NHL Commissioner Gary Bettman and his owners see no benefit in shutting down part of the 2017-18 season and send players to the South Korea Olympics.
In a reversal of past policy, it seems that National Hockey League owners don’t want any part of the 2018 Winter Olympics. The NHL gladly took part in the 1998, 2002, 2006, 2010 and 2014 Games but sending players to a country that isn’t all that important in NHL marketing, South Korea, doesn’t make much sense to the 31 owners.
The late George Young was one of the most astute men ever to be employed in the National Football League. George Young always figured money was at the heart of every problem in sports. The one time New York Giants General Manager once said, show me a player who would play for nothing and I will show you a liar. The George Young theory of everything is about money could easily be applied to the 2018 South Korea Winter Olympics and the participation of National Hockey League players in the event.
The International Olympic Committee doesn’t want to pay for NHL players travel and insurance in 2018 and the National Hockey League doesn’t want to pick up the estimated $10 million tab that the IOC refuses to pay. Of course, the IOC has no problem having other people pick up the cost of hosting the Olympics as every city that bids for the Summer or Winter Games has to guarantee that local taxpayers will pick up the bill for cost overruns. The IOC agreed to pick up NHL related costs in the five Winter Olympics from 1998 through 2014 but no more. The IOC is worried it has offered a bad example by picking up the hockey travel insurance costs and executives in tennis, basketball and golf might ask for the same thing and that would force the IOC to spend money needlessly. The whole inclusion of NHL players in the Olympics was solely for monetary reasons on both sides, the IOC got names and the NHL got global recognition. The partners could maximize money opportunities so it was a good fit but now the IOC cannot afford the travel and insurance costs. The NHL also has a global tournament so they don’t need the Olympics to promote the product. George Young was right when it came to sports, it’s all about money.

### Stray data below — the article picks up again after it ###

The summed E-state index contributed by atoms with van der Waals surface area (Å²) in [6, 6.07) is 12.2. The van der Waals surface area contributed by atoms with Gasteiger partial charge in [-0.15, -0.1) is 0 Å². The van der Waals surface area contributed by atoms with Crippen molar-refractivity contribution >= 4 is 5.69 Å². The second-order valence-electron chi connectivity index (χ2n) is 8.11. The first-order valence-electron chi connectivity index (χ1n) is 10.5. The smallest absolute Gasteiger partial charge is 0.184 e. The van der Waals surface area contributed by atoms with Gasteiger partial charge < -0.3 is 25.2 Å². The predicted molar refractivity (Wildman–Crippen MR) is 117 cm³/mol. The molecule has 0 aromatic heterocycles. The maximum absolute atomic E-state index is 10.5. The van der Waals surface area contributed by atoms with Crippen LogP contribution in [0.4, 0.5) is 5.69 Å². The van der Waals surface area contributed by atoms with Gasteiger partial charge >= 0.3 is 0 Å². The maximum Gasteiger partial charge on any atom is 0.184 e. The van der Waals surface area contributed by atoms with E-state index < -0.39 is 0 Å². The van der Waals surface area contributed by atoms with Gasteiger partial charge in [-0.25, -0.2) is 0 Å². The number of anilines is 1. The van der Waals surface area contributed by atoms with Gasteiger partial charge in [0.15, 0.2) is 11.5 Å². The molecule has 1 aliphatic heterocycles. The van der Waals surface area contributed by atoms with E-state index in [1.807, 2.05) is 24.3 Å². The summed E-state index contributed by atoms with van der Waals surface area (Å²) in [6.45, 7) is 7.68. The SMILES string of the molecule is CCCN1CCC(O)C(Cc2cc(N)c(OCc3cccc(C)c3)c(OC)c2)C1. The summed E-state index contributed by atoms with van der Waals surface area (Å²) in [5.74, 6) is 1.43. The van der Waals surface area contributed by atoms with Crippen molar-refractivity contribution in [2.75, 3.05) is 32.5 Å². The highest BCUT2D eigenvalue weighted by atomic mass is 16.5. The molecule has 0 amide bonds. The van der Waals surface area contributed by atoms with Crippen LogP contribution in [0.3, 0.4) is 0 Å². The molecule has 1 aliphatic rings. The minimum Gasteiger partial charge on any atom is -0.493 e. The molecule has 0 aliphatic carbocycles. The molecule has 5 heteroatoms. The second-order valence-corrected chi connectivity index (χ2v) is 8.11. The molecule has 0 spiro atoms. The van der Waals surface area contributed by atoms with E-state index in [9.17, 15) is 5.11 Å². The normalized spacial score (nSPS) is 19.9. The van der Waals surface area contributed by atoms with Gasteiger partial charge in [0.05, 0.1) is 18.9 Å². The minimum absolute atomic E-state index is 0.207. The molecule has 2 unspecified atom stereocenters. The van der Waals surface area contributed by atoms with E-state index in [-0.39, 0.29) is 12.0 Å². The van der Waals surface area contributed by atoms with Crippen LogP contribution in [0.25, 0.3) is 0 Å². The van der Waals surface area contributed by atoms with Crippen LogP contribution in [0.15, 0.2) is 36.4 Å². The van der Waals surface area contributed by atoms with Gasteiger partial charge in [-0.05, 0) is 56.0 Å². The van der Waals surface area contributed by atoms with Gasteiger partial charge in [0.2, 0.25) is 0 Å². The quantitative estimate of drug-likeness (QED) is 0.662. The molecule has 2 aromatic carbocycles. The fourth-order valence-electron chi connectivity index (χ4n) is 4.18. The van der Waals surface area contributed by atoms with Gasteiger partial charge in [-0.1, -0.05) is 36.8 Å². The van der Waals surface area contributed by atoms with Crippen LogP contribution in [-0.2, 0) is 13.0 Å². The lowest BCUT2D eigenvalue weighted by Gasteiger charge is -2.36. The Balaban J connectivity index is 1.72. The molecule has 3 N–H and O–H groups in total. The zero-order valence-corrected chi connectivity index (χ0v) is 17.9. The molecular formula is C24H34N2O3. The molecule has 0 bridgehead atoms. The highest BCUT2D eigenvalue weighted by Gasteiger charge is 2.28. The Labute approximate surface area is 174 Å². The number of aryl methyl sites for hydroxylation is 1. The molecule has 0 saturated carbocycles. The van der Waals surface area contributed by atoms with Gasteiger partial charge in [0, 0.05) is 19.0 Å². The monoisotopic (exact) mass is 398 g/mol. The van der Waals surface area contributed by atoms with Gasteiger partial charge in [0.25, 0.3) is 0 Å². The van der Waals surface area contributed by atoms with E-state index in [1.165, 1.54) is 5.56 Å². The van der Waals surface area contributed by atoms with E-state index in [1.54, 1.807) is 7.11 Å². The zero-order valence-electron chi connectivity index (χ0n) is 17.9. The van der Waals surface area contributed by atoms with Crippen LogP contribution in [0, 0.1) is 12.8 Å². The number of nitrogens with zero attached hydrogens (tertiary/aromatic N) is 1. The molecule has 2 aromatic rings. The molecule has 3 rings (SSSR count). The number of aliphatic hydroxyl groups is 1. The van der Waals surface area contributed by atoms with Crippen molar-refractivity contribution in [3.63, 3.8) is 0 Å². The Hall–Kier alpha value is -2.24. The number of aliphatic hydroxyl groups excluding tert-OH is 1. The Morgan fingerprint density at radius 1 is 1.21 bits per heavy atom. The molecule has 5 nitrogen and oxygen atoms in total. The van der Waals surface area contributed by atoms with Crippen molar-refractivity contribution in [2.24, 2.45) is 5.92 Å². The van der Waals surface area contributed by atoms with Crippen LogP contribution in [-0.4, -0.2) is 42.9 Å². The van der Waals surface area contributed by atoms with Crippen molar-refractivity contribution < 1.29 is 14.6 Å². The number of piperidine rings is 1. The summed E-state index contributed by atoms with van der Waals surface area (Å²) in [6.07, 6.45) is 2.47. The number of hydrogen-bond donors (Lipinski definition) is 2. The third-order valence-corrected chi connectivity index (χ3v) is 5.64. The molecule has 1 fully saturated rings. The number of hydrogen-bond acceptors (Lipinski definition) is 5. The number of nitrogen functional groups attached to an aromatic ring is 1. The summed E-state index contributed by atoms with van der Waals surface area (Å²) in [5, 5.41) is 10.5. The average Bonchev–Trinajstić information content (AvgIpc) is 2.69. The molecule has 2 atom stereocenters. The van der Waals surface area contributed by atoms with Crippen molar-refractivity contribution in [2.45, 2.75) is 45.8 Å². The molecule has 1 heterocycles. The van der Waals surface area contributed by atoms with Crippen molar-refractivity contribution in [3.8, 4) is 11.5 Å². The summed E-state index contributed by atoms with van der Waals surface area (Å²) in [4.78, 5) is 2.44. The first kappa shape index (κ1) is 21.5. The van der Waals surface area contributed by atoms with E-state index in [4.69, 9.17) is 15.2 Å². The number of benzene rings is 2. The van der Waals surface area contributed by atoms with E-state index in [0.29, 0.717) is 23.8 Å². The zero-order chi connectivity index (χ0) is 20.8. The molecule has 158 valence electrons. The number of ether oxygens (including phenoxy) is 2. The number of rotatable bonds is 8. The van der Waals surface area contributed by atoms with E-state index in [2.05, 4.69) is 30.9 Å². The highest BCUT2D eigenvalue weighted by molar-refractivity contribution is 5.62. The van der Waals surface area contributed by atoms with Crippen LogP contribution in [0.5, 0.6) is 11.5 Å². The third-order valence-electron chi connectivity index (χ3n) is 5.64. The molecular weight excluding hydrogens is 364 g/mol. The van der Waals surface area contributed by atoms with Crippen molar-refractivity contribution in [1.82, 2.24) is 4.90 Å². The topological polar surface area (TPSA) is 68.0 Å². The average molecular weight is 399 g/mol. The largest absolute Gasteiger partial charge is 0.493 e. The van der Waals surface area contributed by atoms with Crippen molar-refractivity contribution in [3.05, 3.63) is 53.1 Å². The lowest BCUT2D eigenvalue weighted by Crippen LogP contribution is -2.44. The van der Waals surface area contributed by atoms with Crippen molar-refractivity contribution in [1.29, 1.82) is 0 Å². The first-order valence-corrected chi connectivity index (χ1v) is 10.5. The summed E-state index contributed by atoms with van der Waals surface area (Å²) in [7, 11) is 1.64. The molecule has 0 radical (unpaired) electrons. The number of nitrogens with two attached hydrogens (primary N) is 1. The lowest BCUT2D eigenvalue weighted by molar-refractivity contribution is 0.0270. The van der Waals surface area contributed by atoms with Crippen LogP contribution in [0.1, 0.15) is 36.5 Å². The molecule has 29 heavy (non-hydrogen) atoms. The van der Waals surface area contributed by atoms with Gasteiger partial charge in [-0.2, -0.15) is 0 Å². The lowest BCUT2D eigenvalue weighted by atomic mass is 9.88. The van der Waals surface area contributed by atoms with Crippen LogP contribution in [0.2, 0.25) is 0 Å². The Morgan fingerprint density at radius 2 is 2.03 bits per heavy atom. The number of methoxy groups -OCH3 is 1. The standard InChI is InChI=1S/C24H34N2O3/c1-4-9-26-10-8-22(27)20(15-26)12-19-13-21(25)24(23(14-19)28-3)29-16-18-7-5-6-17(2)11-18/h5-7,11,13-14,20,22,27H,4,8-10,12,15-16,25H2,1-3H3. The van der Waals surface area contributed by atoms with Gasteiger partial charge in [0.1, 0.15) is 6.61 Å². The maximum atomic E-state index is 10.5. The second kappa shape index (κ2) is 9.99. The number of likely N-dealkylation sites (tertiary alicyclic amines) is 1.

The NHL owners had no problem stopping the season in 2014 and allowed players to compete in the Sochi Olympics in a hockey loving country, Russia.
To play or not to play in the 2018 Winter Olympics, that is the question still facing National Hockey League owners and National Hockey League players. Apparently, the players want to go to South Korea and compete for the gold but the players’ association won’t extend the collective bargaining agreement by three years in a trade off with the owners who are negative in their feelings of shutting down the season for two weeks. South Korea is just not that important of a hockey area. There will be hockey played in South Korea, but if the NHL says no to going that will strip the hockey portion of the Games of some, not all, of the biggest names in the sport. After all, the Kontinental Hockey League and various European hockey leagues could suspend their seasons to send players along with college and junior players to South Korea
The NHL probably does not want to miss out on the 2022 Beijing Winter Olympics even though there is scant interest in the game in China. So, it is conceivable that the NHL will just sit out the 2018 Olympics and be content with staging the World Cup of Hockey every four years. But the World Cup of Hockey is not going to reach the same number of people who watch the Olympics. It is strictly a tournament for hard core hockey fans and needs to be expanded beyond the greater Toronto area and into some American and European cities. The decision on allowing NHL players to compete in the 2018 Olympics in South Korea needs in January. The 2017-2018 schedule is a consideration as dates have to be locked in at various arenas and there are promotional considerations such as outdoor games that have to be scheduled and promoted. South Korea is not a high NHL priority but China should be in 2022.